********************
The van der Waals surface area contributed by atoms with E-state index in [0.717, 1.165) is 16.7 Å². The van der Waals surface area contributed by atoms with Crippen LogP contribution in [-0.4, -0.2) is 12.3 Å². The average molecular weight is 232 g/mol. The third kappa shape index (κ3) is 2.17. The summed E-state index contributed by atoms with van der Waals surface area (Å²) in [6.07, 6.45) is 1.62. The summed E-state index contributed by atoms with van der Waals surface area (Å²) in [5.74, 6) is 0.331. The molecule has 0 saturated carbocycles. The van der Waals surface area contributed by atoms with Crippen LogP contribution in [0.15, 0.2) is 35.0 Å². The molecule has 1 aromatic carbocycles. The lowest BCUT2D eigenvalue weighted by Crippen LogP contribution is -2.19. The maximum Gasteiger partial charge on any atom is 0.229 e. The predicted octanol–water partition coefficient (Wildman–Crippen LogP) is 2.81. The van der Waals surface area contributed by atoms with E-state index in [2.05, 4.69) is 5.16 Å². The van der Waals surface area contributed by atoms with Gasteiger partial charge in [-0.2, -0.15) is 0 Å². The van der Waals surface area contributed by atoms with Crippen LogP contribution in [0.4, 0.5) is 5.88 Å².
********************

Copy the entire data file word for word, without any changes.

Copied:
The van der Waals surface area contributed by atoms with E-state index in [0.717, 1.165) is 16.7 Å². The van der Waals surface area contributed by atoms with Crippen LogP contribution in [-0.4, -0.2) is 12.3 Å². The average molecular weight is 232 g/mol. The third kappa shape index (κ3) is 2.17. The summed E-state index contributed by atoms with van der Waals surface area (Å²) in [6.07, 6.45) is 1.62. The summed E-state index contributed by atoms with van der Waals surface area (Å²) in [5.74, 6) is 0.331. The molecule has 0 saturated carbocycles. The van der Waals surface area contributed by atoms with Crippen LogP contribution in [0.15, 0.2) is 35.0 Å². The molecule has 1 aromatic carbocycles. The lowest BCUT2D eigenvalue weighted by Crippen LogP contribution is -2.19. The maximum Gasteiger partial charge on any atom is 0.229 e. The predicted octanol–water partition coefficient (Wildman–Crippen LogP) is 2.81. The van der Waals surface area contributed by atoms with E-state index in [2.05, 4.69) is 5.16 Å². The van der Waals surface area contributed by atoms with Gasteiger partial charge in [-0.2, -0.15) is 0 Å². The van der Waals surface area contributed by atoms with Crippen LogP contribution in [0.4, 0.5) is 5.88 Å².